95th Rifles, author, British Regency, Candice Hern, Cora Lee, fiction, Frost Fair, historical fiction, historical romance, London Season, map of London, Napoleonic Wars, novels, Peninsular War, Regency, Regency Romance, Regency timeline, romance, romance novels, Rotten Row, writer
When I first started working on my novel, I was intelligent enough to ask a good friend of mine (who is an excellent writer in her own right and a British subject to boot) if she would please, please, please be my beta reader. I let her know that the story was set during the Regency era, and asked how much she knew about that period of time. She replied that she knew there was a Regency era in British history, but that was all.
That, of course, is not a slight on her intelligence (because I secretly think she’s smarter than me), but it occurred to me that a lot of people might not know much about the period beyond the shirtless man on the cover of the historical romance they saw at the bookstore. It also occurred to me that an introduction to the period would make a good introduction to this blog, but there are a lot of great articles already out there. So rather than rehash what’s already been said, I’ve included links to some of the best articles I’ve found so far to get you started.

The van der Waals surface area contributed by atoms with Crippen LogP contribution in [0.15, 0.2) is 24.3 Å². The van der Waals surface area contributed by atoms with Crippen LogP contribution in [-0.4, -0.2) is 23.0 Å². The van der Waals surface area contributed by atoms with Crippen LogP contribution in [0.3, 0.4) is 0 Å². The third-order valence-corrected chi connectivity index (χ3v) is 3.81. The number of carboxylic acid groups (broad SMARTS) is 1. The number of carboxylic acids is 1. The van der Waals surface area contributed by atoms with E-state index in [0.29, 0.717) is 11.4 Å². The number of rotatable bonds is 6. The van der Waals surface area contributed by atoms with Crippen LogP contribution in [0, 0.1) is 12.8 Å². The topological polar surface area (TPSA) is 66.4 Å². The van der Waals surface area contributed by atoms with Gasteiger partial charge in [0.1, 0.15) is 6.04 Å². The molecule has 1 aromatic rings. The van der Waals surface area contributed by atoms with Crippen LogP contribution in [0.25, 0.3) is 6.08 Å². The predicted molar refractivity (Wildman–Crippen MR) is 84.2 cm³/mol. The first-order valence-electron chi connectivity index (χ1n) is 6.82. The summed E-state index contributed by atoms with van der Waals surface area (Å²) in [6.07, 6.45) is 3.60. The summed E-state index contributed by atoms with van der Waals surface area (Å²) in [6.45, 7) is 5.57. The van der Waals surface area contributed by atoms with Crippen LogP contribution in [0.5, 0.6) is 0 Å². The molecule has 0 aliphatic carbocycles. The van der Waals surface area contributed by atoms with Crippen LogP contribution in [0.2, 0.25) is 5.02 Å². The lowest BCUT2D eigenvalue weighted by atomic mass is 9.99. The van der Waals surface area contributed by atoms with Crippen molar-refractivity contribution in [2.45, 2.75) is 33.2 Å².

The teacher in me is yelling “No, no! It’s not a credible source!” but Wikipedia has a good article on the British Regency, complete with a timeline, lists of important people, places, and publications. There are also some nice images for the visual learners among us—the Frost Fair picture reminds me of a pack of ice fishing shanties.
Greenwood’s 1827 map of London has been a big asset to me, both as a read and a writer. Click on any part of it to zoom in, then click again to zoom in further.
Here’s a beautiful website dedicated to the 95th Rifles, formed in 1803 as the first regiment to use rifles instead of the less accurate muskets. They saw a lot of action during the Peninsular/Napoleonic Wars.
Regency Romance novelist Candice Hern has compiled a wonderful timeline running from 1788 through 1820 that gives more detail than the one listed in the Wikipedia article. Political events, literary milestones, musical accomplishments, theater history, and social developments of the extended Regency can be found here in chronological order, color coded by category.
These are just a few of the websites I’ve frequented. What other good websites are out there for the Regency period? What are your favorites?